delware environmental institute

Grad student studies drought impact on California water utilities

Grad student studies drought impact on California water utilities

Public water utility managers around the country are taking note of the impacts climate change will bring to bear on local water resources and are looking for ways to prepare for eventualities ranging from floods to droughts to increased salinity. Linda Grand, a graduate student at the University of Delaware, has been working to provide water utility and resource managers with more policy tools and options to help keep clean water flowing from our faucets despite climate change. This summer, she is pursuing her research through an internship at the Public Policy Institute of California (PPIC) in San Francisco.

As an undergrad at UD, Grand studied environmental economics and developed an interest in the behavioral economics research of Kent Messer, the Unidel Howard Cosgrove Chair for the Environment in the Department of Applied Economics and Statistics.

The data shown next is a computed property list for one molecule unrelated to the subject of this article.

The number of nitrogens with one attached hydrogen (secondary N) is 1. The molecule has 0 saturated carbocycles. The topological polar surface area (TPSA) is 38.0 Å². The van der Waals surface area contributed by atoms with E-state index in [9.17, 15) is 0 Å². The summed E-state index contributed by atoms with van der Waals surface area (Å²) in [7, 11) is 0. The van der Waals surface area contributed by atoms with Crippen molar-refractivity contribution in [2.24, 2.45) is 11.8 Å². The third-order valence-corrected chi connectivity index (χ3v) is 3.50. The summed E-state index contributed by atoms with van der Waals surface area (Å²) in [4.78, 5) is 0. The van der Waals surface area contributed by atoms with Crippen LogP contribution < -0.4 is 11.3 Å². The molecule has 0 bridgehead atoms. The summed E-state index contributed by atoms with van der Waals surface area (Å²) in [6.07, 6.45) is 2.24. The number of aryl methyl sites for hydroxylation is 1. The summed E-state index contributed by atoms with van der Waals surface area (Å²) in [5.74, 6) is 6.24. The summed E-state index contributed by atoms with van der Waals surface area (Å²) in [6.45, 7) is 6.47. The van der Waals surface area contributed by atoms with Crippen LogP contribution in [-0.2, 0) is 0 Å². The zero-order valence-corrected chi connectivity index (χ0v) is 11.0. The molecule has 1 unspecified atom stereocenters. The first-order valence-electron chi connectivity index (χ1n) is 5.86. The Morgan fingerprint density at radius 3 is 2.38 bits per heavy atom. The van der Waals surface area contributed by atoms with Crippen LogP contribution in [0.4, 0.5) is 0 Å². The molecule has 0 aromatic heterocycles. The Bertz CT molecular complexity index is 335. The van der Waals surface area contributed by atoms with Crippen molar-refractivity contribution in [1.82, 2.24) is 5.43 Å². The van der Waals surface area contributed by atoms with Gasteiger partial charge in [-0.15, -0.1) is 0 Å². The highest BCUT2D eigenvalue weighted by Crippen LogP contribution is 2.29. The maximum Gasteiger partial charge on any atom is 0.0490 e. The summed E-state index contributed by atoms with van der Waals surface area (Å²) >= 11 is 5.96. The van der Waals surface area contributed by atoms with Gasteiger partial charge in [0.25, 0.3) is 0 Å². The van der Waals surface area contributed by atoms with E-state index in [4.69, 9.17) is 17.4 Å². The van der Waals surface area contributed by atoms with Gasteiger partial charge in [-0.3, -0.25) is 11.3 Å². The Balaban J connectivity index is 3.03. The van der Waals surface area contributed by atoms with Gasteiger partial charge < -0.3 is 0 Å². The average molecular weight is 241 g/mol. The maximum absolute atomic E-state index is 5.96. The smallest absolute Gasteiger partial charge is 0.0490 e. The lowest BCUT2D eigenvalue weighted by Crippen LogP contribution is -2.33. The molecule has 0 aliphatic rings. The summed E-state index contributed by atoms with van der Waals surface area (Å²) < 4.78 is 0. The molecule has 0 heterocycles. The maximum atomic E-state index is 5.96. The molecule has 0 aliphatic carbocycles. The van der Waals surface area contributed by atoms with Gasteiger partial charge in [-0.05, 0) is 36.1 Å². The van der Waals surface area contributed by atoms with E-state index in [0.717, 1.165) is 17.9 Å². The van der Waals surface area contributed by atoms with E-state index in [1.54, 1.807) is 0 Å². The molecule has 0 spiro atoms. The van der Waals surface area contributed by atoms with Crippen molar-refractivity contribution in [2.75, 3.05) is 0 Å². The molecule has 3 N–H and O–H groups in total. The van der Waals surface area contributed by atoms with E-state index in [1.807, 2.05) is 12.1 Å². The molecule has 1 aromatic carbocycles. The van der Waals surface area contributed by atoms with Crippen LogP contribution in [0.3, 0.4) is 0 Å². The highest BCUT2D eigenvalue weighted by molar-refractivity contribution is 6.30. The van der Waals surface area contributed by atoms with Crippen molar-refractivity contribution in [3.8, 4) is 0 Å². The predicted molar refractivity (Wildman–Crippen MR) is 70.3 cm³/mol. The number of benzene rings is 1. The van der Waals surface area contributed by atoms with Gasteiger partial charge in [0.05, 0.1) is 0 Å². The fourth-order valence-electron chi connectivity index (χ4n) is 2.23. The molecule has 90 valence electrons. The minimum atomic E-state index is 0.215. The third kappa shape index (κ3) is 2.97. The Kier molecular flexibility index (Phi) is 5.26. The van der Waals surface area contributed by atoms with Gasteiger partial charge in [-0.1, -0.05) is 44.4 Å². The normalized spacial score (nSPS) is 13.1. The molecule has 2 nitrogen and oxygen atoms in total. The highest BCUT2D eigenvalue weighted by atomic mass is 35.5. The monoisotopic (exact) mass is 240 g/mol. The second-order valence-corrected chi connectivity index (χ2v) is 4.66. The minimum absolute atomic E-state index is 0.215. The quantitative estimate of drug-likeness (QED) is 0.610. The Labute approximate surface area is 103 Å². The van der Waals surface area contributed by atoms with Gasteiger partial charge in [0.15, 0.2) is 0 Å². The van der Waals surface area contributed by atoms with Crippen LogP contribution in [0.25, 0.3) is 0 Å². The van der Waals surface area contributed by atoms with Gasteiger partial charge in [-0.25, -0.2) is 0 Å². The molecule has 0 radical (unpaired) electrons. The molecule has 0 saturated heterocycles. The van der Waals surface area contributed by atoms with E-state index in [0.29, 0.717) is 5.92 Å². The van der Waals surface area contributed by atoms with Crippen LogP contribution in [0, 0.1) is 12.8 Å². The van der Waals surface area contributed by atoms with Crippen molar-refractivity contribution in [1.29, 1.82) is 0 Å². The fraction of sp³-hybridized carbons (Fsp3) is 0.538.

Her interest in the field solidified through undergraduate research internships funded through the Delaware Experimental Program to Stimulate Competitive Research (EPSCoR), including a summer internship at the Delaware Department of Natural Resources and Environmental Control (DNREC) in 2014 where she focused on standardizing regulations in Delaware wildlife areas.

After graduation, Grand decided to remain in Newark to pursue her master’s degree. Her summer work in California will help with her research on the effects severe drought has on drinking water utilities.

“Here at PPIC, I’m surveying drinking water utilities throughout the state about how the drought has impacted them,” Grand said, referring to the historic drought that has gripped the state of California for the past five years.